In the documentary, Lijin chooses to keep the narrative objective and linear, compiling interviews that he conducts with George, Selma, his collaborators like actor Innocent, cinematographer Ramachandra Babu, and actress Jalaja, and his contemporaries like filmmaker Adoor Gopalakrishnan and film critic CS Venkiteswaran. Members of the younger generation of Malayalam cinema – actor Fahadh Fazil, directors Anjali Menon and B Unnikrishnan, and actor-director Geethu Mohandas – too make an appearance. The interviews are inter-cut with visuals from his remarkable films such as Irakal, Yavanika, Mattoraal and Mela.
Interestingly, the voices conflict at times, especially on topics such as George’s treatment of human suffering and feminism on screen. George, who portrayed women with brilliant sensitivity and progressiveness in his films, was an insensitive philanderer in real life, says Selma, fuming, as she sits by his side on a patio chair and talks to the camera. Her relationship with George is complex, much like that of the characters you would find in his films. Lijin, with a touch of mischief, cuts from Selma and George to a footage from Fellini’s La Dolce Vita where a couple argues about love. “What have I done to be treated this way!…You don’t love anyone!” says the woman in the film. A part of the audience breaks into a feeble chuckle.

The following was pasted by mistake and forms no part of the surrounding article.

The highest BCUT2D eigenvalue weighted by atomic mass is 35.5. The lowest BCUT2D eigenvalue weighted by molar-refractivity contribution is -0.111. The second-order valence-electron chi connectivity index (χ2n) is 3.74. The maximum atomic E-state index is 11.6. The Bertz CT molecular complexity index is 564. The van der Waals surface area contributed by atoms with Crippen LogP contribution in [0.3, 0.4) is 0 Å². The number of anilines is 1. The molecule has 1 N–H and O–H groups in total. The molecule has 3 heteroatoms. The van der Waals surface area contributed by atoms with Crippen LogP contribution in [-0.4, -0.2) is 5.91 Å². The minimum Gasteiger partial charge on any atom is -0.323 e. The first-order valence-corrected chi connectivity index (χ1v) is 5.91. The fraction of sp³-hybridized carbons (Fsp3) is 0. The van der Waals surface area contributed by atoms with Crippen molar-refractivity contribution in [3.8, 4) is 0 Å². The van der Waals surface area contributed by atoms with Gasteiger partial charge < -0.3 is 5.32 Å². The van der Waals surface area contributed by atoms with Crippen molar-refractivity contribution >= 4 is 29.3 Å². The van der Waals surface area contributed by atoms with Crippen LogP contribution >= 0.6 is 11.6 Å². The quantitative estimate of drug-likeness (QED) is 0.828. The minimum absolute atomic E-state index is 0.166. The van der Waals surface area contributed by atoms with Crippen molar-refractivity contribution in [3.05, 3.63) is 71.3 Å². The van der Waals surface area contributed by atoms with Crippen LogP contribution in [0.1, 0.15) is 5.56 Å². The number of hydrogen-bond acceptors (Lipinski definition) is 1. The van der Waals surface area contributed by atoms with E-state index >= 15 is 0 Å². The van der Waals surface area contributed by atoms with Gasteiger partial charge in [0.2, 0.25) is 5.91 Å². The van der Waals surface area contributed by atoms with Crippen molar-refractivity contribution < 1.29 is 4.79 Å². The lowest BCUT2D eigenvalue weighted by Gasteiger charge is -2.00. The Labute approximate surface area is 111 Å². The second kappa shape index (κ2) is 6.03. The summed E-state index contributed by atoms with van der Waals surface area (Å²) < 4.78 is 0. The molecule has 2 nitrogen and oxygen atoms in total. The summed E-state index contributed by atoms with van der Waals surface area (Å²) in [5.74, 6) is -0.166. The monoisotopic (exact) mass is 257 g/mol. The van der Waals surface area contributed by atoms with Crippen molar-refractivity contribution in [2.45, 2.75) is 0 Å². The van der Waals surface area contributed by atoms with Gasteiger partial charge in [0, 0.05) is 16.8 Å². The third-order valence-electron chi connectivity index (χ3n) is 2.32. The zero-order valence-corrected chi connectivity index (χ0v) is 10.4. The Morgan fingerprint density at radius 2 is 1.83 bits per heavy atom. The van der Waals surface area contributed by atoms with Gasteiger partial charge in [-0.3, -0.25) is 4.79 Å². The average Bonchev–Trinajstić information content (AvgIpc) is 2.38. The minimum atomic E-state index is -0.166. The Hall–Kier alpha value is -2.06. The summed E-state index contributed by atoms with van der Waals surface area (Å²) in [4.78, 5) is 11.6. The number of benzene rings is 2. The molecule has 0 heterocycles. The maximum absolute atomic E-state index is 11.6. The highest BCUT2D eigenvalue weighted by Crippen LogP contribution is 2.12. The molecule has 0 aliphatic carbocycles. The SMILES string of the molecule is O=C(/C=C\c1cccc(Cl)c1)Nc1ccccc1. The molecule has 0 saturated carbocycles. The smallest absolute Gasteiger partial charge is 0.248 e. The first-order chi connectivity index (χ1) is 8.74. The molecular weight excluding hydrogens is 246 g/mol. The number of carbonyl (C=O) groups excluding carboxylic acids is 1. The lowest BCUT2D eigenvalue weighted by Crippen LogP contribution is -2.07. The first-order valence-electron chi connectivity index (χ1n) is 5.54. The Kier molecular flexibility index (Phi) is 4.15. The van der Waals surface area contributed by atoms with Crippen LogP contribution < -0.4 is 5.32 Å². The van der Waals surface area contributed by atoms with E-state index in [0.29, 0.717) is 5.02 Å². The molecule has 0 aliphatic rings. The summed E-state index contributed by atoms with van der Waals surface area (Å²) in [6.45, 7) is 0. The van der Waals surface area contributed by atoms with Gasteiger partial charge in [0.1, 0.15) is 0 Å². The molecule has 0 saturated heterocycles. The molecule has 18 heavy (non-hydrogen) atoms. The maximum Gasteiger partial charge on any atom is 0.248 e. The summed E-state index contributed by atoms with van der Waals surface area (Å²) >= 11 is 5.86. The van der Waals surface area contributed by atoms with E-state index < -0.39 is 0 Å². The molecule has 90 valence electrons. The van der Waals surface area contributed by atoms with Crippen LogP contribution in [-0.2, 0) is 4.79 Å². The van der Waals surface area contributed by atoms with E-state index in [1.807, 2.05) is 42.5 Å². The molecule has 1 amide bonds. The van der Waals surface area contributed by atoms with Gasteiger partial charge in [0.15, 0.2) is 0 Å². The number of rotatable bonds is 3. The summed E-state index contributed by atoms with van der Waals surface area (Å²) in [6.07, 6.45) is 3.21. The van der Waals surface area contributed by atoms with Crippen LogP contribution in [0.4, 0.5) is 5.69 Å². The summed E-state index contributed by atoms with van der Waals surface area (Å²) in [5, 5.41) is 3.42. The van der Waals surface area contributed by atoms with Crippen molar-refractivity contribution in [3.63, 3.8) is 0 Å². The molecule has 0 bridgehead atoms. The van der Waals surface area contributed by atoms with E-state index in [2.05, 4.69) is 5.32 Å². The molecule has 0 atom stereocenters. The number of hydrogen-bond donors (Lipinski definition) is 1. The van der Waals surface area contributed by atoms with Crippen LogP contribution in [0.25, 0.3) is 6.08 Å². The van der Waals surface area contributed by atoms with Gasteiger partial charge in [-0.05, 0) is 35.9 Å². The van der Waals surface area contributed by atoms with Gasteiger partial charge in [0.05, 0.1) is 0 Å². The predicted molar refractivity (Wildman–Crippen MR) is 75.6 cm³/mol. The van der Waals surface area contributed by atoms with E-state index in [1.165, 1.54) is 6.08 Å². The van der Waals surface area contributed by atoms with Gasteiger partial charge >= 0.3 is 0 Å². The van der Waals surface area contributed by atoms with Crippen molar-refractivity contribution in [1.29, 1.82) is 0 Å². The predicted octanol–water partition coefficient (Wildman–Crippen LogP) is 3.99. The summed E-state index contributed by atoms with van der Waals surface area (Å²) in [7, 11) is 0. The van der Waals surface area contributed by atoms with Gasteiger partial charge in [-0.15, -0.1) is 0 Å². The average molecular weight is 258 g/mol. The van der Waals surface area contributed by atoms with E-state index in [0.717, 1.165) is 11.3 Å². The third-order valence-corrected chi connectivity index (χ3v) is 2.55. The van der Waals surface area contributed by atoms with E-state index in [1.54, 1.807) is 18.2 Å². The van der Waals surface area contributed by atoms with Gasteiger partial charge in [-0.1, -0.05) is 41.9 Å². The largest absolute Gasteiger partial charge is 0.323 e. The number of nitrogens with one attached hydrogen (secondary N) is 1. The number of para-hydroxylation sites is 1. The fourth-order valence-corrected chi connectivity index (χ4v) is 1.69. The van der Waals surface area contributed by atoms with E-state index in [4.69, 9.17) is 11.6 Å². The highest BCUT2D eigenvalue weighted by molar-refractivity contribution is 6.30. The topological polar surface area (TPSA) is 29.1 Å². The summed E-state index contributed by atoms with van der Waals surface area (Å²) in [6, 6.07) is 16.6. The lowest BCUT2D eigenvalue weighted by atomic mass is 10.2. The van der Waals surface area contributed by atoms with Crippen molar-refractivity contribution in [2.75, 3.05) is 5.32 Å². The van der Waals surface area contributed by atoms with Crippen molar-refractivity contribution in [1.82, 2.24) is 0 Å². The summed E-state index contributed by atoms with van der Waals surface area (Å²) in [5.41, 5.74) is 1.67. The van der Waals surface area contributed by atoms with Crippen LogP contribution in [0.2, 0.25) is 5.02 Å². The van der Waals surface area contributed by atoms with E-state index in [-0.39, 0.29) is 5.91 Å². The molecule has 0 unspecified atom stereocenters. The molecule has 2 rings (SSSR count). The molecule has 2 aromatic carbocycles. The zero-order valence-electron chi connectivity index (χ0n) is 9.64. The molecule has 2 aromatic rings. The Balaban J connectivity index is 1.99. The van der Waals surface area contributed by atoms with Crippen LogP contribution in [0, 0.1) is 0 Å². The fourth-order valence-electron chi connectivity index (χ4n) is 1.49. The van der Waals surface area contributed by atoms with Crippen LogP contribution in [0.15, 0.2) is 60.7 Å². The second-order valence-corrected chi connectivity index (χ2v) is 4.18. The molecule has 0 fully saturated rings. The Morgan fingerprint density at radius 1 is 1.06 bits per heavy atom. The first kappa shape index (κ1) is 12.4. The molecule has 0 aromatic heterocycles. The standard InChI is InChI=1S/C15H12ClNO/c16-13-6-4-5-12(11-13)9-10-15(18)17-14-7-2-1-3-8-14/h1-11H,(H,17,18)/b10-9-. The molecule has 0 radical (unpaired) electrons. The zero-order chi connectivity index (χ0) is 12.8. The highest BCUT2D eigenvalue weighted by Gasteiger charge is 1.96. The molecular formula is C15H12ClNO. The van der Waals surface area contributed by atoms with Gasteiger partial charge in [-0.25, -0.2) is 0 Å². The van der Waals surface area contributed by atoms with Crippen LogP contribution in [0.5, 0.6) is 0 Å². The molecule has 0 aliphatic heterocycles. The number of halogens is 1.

George talks to the camera with palpable innocence, and sometimes, with zen-like humour and calmness. “I made many movies that shouldn’t have been made,” he says. His words do not reflect any regret, but an honest admission presented like a matter of fact.
The documentary also reminds one of the golden period of Malayalam cinema that the 70s and 80s were. There are delightful mentions of the ‘Pune House’ in Chennai (named after FTII which is the common alma mater of many of its tenants), which was an informal hub of south Indian filmmakers, technicians and actors.